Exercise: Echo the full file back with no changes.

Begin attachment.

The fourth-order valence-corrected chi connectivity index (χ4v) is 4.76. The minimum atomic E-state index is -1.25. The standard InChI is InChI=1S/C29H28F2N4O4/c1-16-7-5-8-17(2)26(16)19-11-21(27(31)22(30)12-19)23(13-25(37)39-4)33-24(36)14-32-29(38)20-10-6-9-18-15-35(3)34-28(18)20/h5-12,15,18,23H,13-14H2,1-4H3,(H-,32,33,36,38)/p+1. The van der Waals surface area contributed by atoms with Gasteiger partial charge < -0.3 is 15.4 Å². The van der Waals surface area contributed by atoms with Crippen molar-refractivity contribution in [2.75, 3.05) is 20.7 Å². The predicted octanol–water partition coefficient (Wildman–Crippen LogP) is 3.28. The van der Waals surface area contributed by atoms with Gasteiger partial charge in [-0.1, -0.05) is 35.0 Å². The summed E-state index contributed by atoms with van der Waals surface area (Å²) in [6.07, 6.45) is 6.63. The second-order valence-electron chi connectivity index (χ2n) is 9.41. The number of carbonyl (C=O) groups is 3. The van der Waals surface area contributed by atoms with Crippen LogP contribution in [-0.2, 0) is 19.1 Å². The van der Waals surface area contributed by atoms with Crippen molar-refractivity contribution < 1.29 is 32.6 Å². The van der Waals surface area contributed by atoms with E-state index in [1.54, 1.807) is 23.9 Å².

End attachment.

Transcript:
The fourth-order valence-corrected chi connectivity index (χ4v) is 4.76. The minimum atomic E-state index is -1.25. The standard InChI is InChI=1S/C29H28F2N4O4/c1-16-7-5-8-17(2)26(16)19-11-21(27(31)22(30)12-19)23(13-25(37)39-4)33-24(36)14-32-29(38)20-10-6-9-18-15-35(3)34-28(18)20/h5-12,15,18,23H,13-14H2,1-4H3,(H-,32,33,36,38)/p+1. The van der Waals surface area contributed by atoms with Gasteiger partial charge < -0.3 is 15.4 Å². The van der Waals surface area contributed by atoms with Crippen molar-refractivity contribution in [2.75, 3.05) is 20.7 Å². The predicted octanol–water partition coefficient (Wildman–Crippen LogP) is 3.28. The van der Waals surface area contributed by atoms with Gasteiger partial charge in [-0.1, -0.05) is 35.0 Å². The summed E-state index contributed by atoms with van der Waals surface area (Å²) in [6.07, 6.45) is 6.63. The second-order valence-electron chi connectivity index (χ2n) is 9.41. The number of carbonyl (C=O) groups is 3. The van der Waals surface area contributed by atoms with Crippen LogP contribution in [-0.2, 0) is 19.1 Å². The van der Waals surface area contributed by atoms with Crippen molar-refractivity contribution < 1.29 is 32.6 Å². The van der Waals surface area contributed by atoms with E-state index in [1.54, 1.807) is 23.9 Å².